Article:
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BARGAIN OF THE MONTH

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Anton BRUCKNER (1824- 1896)
Symphony #7 in E (Haas edition) (1883) [61.49]
Manuel de FALLA (1876 - 1946)

El sombrero de tres picos (1919): Danza de los vecinos [3.24]; Danza del molinero [2.58]
Modest MUSSORGSKY (1839 - 1881)

Khovanshchina (1880): Prelude, Dawn over the Moscow River [mono] [5.13]
Philharmonia Orchestra/Carlo Maria Giulini
Recorded Royal Albert Hall 19 July 1982 (Bruckner) 8 August 1963 (Falla)
Usher Hall, Edinburgh, 7 September 1961 (Mussorgsky) ADD
Notes in English, Deutsch, and Français. Photos of the conductor.
BBC LEGENDS BBCL 4123-2 [73.44]

 

Comparison Recordings:

Bruckner Symphony #7. Eugen Jochum, Berlin PO. DG 429 086-2

In one sense a Bruckner Symphony is rather like a bad case of the flu: while youíre sick you donít remember what itís like to feel well, and when youíre well again you donít remember being sick. When listening to Bruckner you enter a universe where time flows at a different rate, and the shock of re-entry into the ordinary world can erase all memories. Some years ago when the Günter Wand recording of the Fifth Symphony came out I listened to every recording available to me, some six in all, and I donít remember anything else that happened that whole week. (In case youíre curious, yes, the Wand recording, with the Berlin PO, was significantly superior to all the competition.)

The first movement of the Seventh Symphony is for my money the finest music Bruckner ever wrote; if I had been present at the Proms the night this recording was made, I would have lurched blearily out of the hall at the end of the first movement and found a (relatively, for London) quiet place to gaze at the moon and cry until I fell asleep. However, even though this is probably the finest performance of the whole Symphony ever recorded (donít take my word for it, listen to the audience screaming at the end of the work. My God, they sound like Americans! Fortunately for the dignity of England, the engineers faded out this unseemly and riotous jammering with abrupt dispatch and then with only a decent brief interval went on bouncily into the Falla) itís not the best performance of the first movement. Giulini, like a sensible opera composer, pulled the punch at the end and deliberately doused the climax. That makes you listen through the rest of the symphony before you can get off at the proper end of things, and a right proper end of things it is! For a whole Bruckner Seventh Symphony, as I said, this is probably the best youíll ever hear it. The sound, while not exceptional, is the best Iíve ever heard on any "BBC Legends" issue, as it would have to be for the Bruckner to come through so vividly. The BBC engineers understood that they faced a challenge and overcame it in good form.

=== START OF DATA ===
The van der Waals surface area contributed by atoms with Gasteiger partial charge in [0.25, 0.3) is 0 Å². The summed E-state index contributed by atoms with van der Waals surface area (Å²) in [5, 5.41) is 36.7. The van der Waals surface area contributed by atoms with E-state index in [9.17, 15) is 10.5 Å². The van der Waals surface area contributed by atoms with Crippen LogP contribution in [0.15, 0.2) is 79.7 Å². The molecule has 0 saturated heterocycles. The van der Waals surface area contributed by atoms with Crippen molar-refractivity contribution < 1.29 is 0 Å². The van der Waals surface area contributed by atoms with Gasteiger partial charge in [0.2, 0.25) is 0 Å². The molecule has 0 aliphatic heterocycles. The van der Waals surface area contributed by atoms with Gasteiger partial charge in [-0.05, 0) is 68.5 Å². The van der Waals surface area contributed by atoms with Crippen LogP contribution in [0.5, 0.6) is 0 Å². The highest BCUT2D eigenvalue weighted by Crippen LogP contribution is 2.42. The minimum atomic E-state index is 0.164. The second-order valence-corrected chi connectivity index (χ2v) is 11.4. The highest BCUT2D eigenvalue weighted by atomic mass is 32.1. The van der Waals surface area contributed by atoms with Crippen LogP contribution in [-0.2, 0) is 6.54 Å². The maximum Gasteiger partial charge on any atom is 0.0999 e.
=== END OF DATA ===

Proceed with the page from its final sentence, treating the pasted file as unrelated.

But for me Iíd rather put on my clothes and go home at the end of the first movement. One Bruckner movement is all one ought to consume in a given day, especially the First of the Seventh which is as dependable a spiritual/æsthetic orgasm as the First of Mahlerís Eighth. With the properly intense ending, played no-holds-barred to the finish, like Eugen Jochum on DG. As to how Jochum does the rest of the symphony, Iím not all that sure, (as I said, one sometimes doesnít remember) but I donít think he does quite so well as Giulini. Jochumís sound [also ADD] is better, though, but not much. Jochumís timings are 10% slower in the first movement, nearly 20% slower in the adagio, but roughly equal on the last two movements.

Giulini and Bruckner are both Catholics. Since Iím not a Christian, technically Iím not either Catholic or Protestant, but from growing up in a small town in the USA Iím sort of culturally a Protestant. I was one of only four in my sixth grade class who didnít want to leave school an hour early on Tuesdays to go to church, so I had to sit there with the others and pretend to read a school book while the teacher read a magazine and did her hair until we could all go home at 3PM. But I relate very much to the rich spirituality of Catholicism (even as I join with my Catholic friends in deploring many of the Churchís administrative and social policies) and as a result I feel a strong personal affinity with Bruckner (as, for other examples, with Szymanowski, Haydn, Stravinsky, and Rimsky-Korsakov). Alan Watts seemed to feel that Protestant spirituality is a contradiction in terms; evidently he was unaware of the Messiah and the St. Matthew Passion. At any rate, Giulini and I both feel this is religious music, and thatís probably why I like his version of it. But if you like your Bruckner brisk, bright, and four-square to the bar, you may not like this recording.

As to the encores, theyíre quite well played, and the audience liked them, too, even though theyíre all but inaudible in the brilliance from the Bruckner. Nobody would buy this disk for them alone. But if you love Bruckner, or even if you donít yet love Bruckner, you will most likely want this disk in your collection.

Paul Shoemaker

 

 



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